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Banking

A collection of news and information related to Banking published by this site and its partners.

Top Banking Articles

Displaying items 23-33
  • Should big banks be broken up?

    The idea that some banks are "too big to fail" became common in 1984 when Continental Illinois was on the brink of failure. The then-seventh-largest bank in the U.S., Continental Illinois had $40 billion in assets, but many of those assets were bad loans,...
  • No: Make management accountable

    In 1985, some 3,500 savings-and-loan associations held nearly half of bank deposits in Florida. Today, more than 80 percent are held by 20 "big" banks. Is Florida better off? The answer is at the heart of the debate on whether big banks are too risky and...
  • Ruling good for community associations: My Word

    With a recent ruling by Florida's Fifth District Court of Appeal, community associations scored a victory that will provide them with financial relief during the fragile real-estate recovery. It marks a turning point in community associations' ongoing...
  • Player, not pawn, Rothstein associate gets five years

    Player, not pawn, Rothstein associate gets five years
    She may have held an impressive title — chief financial officer at Scott Rothstein's law firm — but Irene Shannon's attorney described her as nothing but a pawn to South Florida's king of fraud. Friday, a federal judge disagreed. U.S....
  • BofA ordered to pay $1.3 billion over Countrywide lending program

    Countrywide Financial hustled to make the loans. Bank of America, once again, is picking up the bill for the damages caused — the latest buffeting since the bank's disastrous acquisition of the Calabasas high-risk lender six years ago. A New...
  • Springfield Estate has 19th-century character for 21st-century living

    Springfield Estate has 19th-century character for 21st-century living
    It is not often that a piece of Maryland architectural history goes on the market, which is one of myriad reasons that the Springfield Estate (also known as Peerce's Plantation) in northern Baltimore County is such a treasure. At a selling price of $1....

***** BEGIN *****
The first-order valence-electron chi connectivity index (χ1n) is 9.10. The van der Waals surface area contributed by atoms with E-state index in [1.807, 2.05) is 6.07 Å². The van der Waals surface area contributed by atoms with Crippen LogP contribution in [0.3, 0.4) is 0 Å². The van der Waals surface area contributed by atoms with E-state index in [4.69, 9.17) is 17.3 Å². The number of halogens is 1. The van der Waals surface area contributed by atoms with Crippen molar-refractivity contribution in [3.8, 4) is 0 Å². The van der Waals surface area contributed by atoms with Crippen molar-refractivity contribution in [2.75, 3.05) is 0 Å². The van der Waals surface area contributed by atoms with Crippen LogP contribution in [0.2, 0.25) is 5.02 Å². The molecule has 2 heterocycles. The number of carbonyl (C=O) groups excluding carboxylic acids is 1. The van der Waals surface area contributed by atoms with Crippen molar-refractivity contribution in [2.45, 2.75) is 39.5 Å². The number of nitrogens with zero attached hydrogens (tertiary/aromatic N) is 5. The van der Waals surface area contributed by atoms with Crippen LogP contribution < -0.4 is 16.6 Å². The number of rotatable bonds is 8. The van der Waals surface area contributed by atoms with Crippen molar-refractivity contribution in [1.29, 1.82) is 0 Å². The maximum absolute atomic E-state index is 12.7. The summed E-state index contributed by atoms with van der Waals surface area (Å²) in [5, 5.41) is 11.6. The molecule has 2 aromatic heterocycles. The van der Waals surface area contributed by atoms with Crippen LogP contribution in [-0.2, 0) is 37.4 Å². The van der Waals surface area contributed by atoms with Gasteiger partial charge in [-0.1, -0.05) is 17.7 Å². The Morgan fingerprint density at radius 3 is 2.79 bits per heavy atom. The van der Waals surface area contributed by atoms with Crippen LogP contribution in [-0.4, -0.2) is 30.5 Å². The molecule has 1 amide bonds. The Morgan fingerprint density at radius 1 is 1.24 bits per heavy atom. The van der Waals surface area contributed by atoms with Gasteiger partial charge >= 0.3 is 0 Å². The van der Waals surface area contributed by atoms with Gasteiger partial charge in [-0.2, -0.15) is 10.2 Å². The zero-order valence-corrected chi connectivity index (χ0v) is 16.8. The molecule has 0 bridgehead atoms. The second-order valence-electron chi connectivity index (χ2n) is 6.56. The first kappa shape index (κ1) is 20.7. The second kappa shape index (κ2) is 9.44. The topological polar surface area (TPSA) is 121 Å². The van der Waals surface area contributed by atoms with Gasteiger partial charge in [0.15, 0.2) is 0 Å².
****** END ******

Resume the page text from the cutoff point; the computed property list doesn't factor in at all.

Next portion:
• U. of I. evolves as it adjusts to huge increase in international students

    U. of I. evolves as it adjusts to huge increase in international students
    Linda Fotzler bought the Armory House, a private dorm on the University of Illinois campus, in 1973, the year after she graduated. The students who lived there were predominantly men, and there was quite a bit of partying. Her current challenge is...
  • Overdraft fees risky for consumers, bonanza for U.S. banks: report

    WASHINGTON (Reuters) - Consumers who opt in for bank overdraft protection end up paying more than double for small purchases, a U.S. consumer watchdog warned on Thursday, giving banks a fee bonanza when checking accounts are short of funds. A study by...
  • CIT Group to buy Pasadena lender OneWest Bank

    CIT Group to buy Pasadena lender OneWest Bank
    Pasadena's OneWest Bank, which rose from the ashes of failed high-risk home lender IndyMac Bank, agreed to be bought by commercial lender CIT Group Inc. in a $3.4-billion deal that would create the biggest bank based in Southern California. The...
  • Herbalife shares rise as Ackman attack fizzles

    Bill Ackman promised a bombshell, but the activist investor's latest attack against Herbalife landed with a thud on Wall Street. Shares of the Los Angeles nutritional products company jumped 25% on Tuesday after the longtime Herbalife critic unveiled...
  • As credit dries up, troubled Chinese steel makers lose lifeline

    TANGSHAN China (Reuters) - In Tangshan, a polluted industrial Chinese city that produces more steel a year than the entire United States, the Xinming Steel Pipe Plant shut earlier this month leaving more than 400 workers and a host of creditors unpaid....